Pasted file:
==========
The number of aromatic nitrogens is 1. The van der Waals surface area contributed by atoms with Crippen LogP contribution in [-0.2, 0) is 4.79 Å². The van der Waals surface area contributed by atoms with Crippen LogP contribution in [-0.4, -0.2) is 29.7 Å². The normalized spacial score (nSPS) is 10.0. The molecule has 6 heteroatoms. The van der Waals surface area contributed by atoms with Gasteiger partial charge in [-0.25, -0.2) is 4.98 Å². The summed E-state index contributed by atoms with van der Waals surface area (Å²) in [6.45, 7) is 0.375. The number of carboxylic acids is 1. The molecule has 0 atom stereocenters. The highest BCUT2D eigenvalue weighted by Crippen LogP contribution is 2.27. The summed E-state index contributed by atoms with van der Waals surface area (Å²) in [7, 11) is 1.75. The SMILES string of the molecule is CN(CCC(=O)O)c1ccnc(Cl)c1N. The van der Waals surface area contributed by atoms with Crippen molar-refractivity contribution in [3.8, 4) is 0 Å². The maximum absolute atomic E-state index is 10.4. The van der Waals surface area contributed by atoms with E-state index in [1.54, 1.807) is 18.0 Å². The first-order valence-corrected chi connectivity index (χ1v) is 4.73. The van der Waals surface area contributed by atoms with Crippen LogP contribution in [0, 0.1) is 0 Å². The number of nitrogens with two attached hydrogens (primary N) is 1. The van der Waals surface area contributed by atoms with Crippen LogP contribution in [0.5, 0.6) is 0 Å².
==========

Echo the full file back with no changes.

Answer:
The number of aromatic nitrogens is 1. The van der Waals surface area contributed by atoms with Crippen LogP contribution in [-0.2, 0) is 4.79 Å². The van der Waals surface area contributed by atoms with Crippen LogP contribution in [-0.4, -0.2) is 29.7 Å². The normalized spacial score (nSPS) is 10.0. The molecule has 6 heteroatoms. The van der Waals surface area contributed by atoms with Gasteiger partial charge in [-0.25, -0.2) is 4.98 Å². The summed E-state index contributed by atoms with van der Waals surface area (Å²) in [6.45, 7) is 0.375. The number of carboxylic acids is 1. The molecule has 0 atom stereocenters. The highest BCUT2D eigenvalue weighted by Crippen LogP contribution is 2.27. The summed E-state index contributed by atoms with van der Waals surface area (Å²) in [7, 11) is 1.75. The SMILES string of the molecule is CN(CCC(=O)O)c1ccnc(Cl)c1N. The van der Waals surface area contributed by atoms with Crippen molar-refractivity contribution in [3.8, 4) is 0 Å². The maximum absolute atomic E-state index is 10.4. The van der Waals surface area contributed by atoms with E-state index in [1.54, 1.807) is 18.0 Å². The first-order valence-corrected chi connectivity index (χ1v) is 4.73. The van der Waals surface area contributed by atoms with Crippen LogP contribution in [0, 0.1) is 0 Å². The number of nitrogens with two attached hydrogens (primary N) is 1. The van der Waals surface area contributed by atoms with Crippen LogP contribution in [0.5, 0.6) is 0 Å².